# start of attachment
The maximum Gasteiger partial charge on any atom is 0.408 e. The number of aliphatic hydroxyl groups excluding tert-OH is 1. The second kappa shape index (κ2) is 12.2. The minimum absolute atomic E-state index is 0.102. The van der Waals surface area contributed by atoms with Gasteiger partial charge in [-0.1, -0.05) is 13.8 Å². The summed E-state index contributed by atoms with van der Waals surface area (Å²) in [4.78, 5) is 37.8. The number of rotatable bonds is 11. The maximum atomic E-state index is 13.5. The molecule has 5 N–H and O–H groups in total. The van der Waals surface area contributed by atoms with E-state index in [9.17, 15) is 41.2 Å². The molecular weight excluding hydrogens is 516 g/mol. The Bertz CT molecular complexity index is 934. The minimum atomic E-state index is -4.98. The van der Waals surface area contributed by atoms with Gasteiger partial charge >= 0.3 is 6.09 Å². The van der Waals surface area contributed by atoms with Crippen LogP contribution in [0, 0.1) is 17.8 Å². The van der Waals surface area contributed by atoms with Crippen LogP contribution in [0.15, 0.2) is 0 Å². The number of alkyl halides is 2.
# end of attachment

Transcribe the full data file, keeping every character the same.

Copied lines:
The maximum Gasteiger partial charge on any atom is 0.408 e. The number of aliphatic hydroxyl groups excluding tert-OH is 1. The second kappa shape index (κ2) is 12.2. The minimum absolute atomic E-state index is 0.102. The van der Waals surface area contributed by atoms with Gasteiger partial charge in [-0.1, -0.05) is 13.8 Å². The summed E-state index contributed by atoms with van der Waals surface area (Å²) in [4.78, 5) is 37.8. The number of rotatable bonds is 11. The maximum atomic E-state index is 13.5. The molecule has 5 N–H and O–H groups in total. The van der Waals surface area contributed by atoms with E-state index in [9.17, 15) is 41.2 Å². The molecular weight excluding hydrogens is 516 g/mol. The Bertz CT molecular complexity index is 934. The minimum atomic E-state index is -4.98. The van der Waals surface area contributed by atoms with Gasteiger partial charge >= 0.3 is 6.09 Å². The van der Waals surface area contributed by atoms with Crippen LogP contribution in [0, 0.1) is 17.8 Å². The van der Waals surface area contributed by atoms with Crippen LogP contribution in [0.15, 0.2) is 0 Å². The number of alkyl halides is 2.